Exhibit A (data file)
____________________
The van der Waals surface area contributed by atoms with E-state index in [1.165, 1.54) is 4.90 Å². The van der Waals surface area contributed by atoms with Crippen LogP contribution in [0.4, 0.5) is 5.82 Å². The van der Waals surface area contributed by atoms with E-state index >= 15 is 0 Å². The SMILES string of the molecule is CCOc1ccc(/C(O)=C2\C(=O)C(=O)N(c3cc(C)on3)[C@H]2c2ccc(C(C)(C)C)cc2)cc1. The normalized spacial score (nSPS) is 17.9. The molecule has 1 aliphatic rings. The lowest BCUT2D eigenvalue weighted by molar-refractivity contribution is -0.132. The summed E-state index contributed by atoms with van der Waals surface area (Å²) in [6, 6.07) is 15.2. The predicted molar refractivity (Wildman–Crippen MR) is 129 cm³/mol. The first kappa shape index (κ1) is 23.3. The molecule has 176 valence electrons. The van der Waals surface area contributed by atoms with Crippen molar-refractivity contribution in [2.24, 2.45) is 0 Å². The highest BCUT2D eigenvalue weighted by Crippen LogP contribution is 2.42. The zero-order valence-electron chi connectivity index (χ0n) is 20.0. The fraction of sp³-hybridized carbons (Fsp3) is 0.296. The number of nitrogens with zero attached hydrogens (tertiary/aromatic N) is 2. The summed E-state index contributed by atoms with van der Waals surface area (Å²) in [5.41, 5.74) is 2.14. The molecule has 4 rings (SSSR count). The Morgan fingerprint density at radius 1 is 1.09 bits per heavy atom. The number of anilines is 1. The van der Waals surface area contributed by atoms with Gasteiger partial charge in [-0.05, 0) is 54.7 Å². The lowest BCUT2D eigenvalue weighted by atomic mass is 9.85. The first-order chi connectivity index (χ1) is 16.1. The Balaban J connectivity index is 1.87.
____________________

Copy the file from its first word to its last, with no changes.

The van der Waals surface area contributed by atoms with E-state index in [1.165, 1.54) is 4.90 Å². The van der Waals surface area contributed by atoms with Crippen LogP contribution in [0.4, 0.5) is 5.82 Å². The van der Waals surface area contributed by atoms with E-state index >= 15 is 0 Å². The SMILES string of the molecule is CCOc1ccc(/C(O)=C2\C(=O)C(=O)N(c3cc(C)on3)[C@H]2c2ccc(C(C)(C)C)cc2)cc1. The normalized spacial score (nSPS) is 17.9. The molecule has 1 aliphatic rings. The lowest BCUT2D eigenvalue weighted by molar-refractivity contribution is -0.132. The summed E-state index contributed by atoms with van der Waals surface area (Å²) in [6, 6.07) is 15.2. The predicted molar refractivity (Wildman–Crippen MR) is 129 cm³/mol. The first kappa shape index (κ1) is 23.3. The molecule has 176 valence electrons. The van der Waals surface area contributed by atoms with Crippen molar-refractivity contribution in [2.24, 2.45) is 0 Å². The highest BCUT2D eigenvalue weighted by Crippen LogP contribution is 2.42. The zero-order valence-electron chi connectivity index (χ0n) is 20.0. The fraction of sp³-hybridized carbons (Fsp3) is 0.296. The number of nitrogens with zero attached hydrogens (tertiary/aromatic N) is 2. The summed E-state index contributed by atoms with van der Waals surface area (Å²) in [5.41, 5.74) is 2.14. The molecule has 4 rings (SSSR count). The Morgan fingerprint density at radius 1 is 1.09 bits per heavy atom. The number of anilines is 1. The van der Waals surface area contributed by atoms with Gasteiger partial charge in [-0.05, 0) is 54.7 Å². The lowest BCUT2D eigenvalue weighted by atomic mass is 9.85. The first-order chi connectivity index (χ1) is 16.1. The Balaban J connectivity index is 1.87.